The FDA’s Advisory Committee on Oncology Drugs continues to find it difficult to say no to cancer patients, especially as bladder cancer patients affected by Wednesday’s votes have few other treatment options.
Wednesday morning, ODAC voted 5-3 to keep alive the accelerated approval of Keytruda (pembrolizumab) as a first-line treatment for bladder cancer for those who don’t qualify for cisplatin and carboplatin, even after a confirmatory study by Merck failed.
And Wednesday afternoon, ODAC voted 10-1 to retain Genentech’s Tecentriq (atezolizumab) as the first-line treatment of cisplatin-unsuitable patients with advanced / metastatic bladder cancer pending final overall survival results from a confirmatory study known as IMvigor130.
Among those who voted for Keytruda – Merck’s mega-blockbuster drug, with 19 full approvals, including full approval as a second-line treatment for bladder cancer, and 10 accelerated approvals – several doctors pointed out the lack of other treatments for certain patients.
While the confirmatory study showed no benefit to Keytruda as a first-line treatment, much of the discussion focused on these subgroups of patients who, without Keytruda, may not have treatment options.
“Access to pembrolizumab remains important for these patients and FDA approval should be maintained until additional confirmatory data is available,” Peter Kang, Merck VP of clinical research, told the committee.
As to how Merck could still confirm benefit in this indication, Kang pointed to one study that would look at Keytruda in combination with Eisai’s Lenvima, compared to Keytruda and placebo. That trial is expected to be completed in October 2023. But the FDA said it would be challenging to use this trial as it doesn’t isolate Keytruda’s effect. Two other potential confirmatory studies from Merck could also be used to confirm its benefit, and are expected to be completed by mid-2025 and 2027.
Laleh Amiri-Kordestani, division director of the FDA’s Office of Oncologic Diseases, took the matter to the FDA and noted that the evidence from the clinical trial does not support continued approval for Keytruda in this setting.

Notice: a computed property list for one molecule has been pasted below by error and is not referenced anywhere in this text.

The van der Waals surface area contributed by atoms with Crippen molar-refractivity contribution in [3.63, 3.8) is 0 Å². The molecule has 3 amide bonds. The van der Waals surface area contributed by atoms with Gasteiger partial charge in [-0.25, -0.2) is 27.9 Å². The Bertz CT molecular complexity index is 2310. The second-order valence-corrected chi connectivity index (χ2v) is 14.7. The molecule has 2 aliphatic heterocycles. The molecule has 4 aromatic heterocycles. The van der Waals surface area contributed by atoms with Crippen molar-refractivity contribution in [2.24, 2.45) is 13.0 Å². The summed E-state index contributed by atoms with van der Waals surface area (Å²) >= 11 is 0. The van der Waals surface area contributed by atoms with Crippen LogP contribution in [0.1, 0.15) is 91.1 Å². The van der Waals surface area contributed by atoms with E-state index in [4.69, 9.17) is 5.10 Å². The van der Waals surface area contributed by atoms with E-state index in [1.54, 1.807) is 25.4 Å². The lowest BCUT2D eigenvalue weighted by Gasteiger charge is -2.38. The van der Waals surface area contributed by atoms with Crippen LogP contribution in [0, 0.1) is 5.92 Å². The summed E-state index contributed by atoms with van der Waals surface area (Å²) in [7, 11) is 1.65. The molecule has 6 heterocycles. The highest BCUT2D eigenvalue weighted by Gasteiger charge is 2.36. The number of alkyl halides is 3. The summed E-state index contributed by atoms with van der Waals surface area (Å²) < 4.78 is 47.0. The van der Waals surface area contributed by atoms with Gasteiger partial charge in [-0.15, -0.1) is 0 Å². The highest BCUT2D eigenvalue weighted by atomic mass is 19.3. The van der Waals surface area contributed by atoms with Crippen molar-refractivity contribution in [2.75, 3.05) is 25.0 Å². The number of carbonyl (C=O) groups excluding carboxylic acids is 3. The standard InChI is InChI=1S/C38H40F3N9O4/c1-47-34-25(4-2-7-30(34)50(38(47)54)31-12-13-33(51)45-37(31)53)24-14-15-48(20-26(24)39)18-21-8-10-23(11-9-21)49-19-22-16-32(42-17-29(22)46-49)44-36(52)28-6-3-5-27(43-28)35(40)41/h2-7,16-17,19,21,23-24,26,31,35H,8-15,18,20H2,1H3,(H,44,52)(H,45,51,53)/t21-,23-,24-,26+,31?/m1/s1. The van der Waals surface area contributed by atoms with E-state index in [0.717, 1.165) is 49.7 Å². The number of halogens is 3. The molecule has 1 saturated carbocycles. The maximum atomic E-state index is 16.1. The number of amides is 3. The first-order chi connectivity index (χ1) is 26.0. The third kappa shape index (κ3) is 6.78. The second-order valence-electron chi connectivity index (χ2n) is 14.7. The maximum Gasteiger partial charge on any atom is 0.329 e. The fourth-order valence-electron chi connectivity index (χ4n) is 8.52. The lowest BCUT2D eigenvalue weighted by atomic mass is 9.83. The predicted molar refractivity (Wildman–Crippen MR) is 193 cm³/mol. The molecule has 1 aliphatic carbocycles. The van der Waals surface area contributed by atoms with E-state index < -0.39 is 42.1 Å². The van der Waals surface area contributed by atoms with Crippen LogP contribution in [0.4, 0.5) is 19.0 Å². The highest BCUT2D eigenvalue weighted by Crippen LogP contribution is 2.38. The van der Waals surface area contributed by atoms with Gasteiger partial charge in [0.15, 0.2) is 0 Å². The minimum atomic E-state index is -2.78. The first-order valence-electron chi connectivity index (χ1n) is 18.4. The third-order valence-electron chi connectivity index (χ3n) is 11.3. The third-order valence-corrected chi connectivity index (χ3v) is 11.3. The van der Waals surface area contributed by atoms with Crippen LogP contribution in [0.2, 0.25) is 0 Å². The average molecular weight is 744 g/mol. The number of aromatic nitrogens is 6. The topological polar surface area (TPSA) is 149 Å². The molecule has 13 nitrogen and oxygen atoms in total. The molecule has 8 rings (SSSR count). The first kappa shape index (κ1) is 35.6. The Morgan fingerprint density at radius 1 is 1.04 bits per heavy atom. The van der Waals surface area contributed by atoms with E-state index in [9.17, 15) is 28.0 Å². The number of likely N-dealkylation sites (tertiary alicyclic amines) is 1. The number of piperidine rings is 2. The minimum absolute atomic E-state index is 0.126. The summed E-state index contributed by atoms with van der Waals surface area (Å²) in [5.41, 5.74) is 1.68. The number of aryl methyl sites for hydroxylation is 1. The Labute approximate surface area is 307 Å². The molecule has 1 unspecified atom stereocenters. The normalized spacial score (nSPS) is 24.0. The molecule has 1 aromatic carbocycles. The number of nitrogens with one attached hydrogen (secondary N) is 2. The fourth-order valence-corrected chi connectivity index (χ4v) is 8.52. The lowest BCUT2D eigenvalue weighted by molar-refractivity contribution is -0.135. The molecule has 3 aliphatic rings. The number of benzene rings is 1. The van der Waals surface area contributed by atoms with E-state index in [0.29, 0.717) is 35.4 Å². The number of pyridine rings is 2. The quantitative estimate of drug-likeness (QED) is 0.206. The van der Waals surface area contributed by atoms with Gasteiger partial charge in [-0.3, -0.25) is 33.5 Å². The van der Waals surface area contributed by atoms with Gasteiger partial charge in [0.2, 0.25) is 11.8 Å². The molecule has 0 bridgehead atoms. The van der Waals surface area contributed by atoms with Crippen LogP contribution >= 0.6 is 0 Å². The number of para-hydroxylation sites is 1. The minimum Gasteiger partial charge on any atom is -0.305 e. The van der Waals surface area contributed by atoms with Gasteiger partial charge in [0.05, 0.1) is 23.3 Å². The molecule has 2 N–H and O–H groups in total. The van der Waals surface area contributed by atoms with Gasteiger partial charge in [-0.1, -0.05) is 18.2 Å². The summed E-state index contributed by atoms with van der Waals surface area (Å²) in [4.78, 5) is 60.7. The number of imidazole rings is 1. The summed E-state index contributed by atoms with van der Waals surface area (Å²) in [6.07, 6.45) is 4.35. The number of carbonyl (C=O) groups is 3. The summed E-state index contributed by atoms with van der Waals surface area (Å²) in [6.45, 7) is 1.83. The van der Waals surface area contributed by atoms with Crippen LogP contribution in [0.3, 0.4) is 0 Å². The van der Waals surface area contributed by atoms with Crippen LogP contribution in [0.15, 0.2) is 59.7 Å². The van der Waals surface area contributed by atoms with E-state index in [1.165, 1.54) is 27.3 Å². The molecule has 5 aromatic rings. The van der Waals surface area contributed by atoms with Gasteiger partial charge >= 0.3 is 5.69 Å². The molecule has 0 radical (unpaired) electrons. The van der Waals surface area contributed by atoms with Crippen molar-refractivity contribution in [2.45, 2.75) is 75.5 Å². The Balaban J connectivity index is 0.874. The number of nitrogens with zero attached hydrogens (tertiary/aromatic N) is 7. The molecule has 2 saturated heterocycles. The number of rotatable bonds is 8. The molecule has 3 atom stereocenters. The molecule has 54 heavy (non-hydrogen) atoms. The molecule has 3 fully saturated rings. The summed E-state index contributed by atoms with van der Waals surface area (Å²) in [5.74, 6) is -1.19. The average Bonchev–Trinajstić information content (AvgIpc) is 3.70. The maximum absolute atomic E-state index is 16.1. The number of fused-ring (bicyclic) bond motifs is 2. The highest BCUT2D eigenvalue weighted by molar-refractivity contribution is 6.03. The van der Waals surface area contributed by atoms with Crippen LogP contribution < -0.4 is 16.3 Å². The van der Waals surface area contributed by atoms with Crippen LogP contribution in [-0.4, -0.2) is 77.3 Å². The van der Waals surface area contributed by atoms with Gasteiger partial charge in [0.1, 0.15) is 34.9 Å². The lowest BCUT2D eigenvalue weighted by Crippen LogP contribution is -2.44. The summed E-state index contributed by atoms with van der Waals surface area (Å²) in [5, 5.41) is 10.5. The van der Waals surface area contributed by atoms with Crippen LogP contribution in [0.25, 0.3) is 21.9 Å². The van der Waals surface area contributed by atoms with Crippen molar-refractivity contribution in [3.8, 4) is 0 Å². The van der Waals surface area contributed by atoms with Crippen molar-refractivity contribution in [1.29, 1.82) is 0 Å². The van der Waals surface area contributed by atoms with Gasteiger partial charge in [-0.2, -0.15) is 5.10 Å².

She also explained how the treatment landscape has changed, like last June, FDA approved EMD Serono’s Bavencio (avelumab) for people with bladder cancer who have not progressed with first-line platinum-based chemotherapy.
But Ronac Mamtani, bladder cancer physician at the University of Pennsylvania, took to the public forum at the meeting and highlighted what other panelists had alluded to – that maintaining this indication could be critical for some patients who are not eligible for cisplatin. .
Before the afternoon session, the panelists were overwhelmingly in favor of waiting for the overall survival results of a confirmatory study to read for Tecentriq before deciding whether to withdraw the indication for bladder cancer.
Mohummad Siddiqui, director of urological oncology at the University of Maryland Medical Center, voted to maintain this accelerated approval for Tecentriq and said the interim analysis looks promising and the FDA should wait for the final analysis of IMvigor130. And Rick Pazdur, FDA’s top oncology head, softened the offer for Roche / Genetech, noting that if the company achieves overall survival in the study, they will be able to convert the accelerated approval of Tecentriq monotherapy into full approval. win a new indication for Tecentriq in combination with chemo.
Philip Hoffman, chairman of ODAC, was the only committee member to vote against retaining this accelerated approval of Tecentriq, and said he was concerned about the withdrawal of the Roche / Genentech drug in second-line because the primary endpoint overall survival was not achieved. .
The votes on Wednesday followed Tuesday’s meeting, in which committee members voted 7-2 to keep live the accelerated approval for Genentech’s Tecentriq (atezolizumab) plus Abraxane (nab-paclitaxel) in metastatic triple negative breast cancer (mTNBC), while additional confirmatory studies are ongoing.
Three other expedited approvals (including two for Keytruda and one for Bristol Myers Squibb’s Opdivo) are scheduled for voting on Thursday. While the FDA doesn’t have to follow ODAC’s advice, it generally does.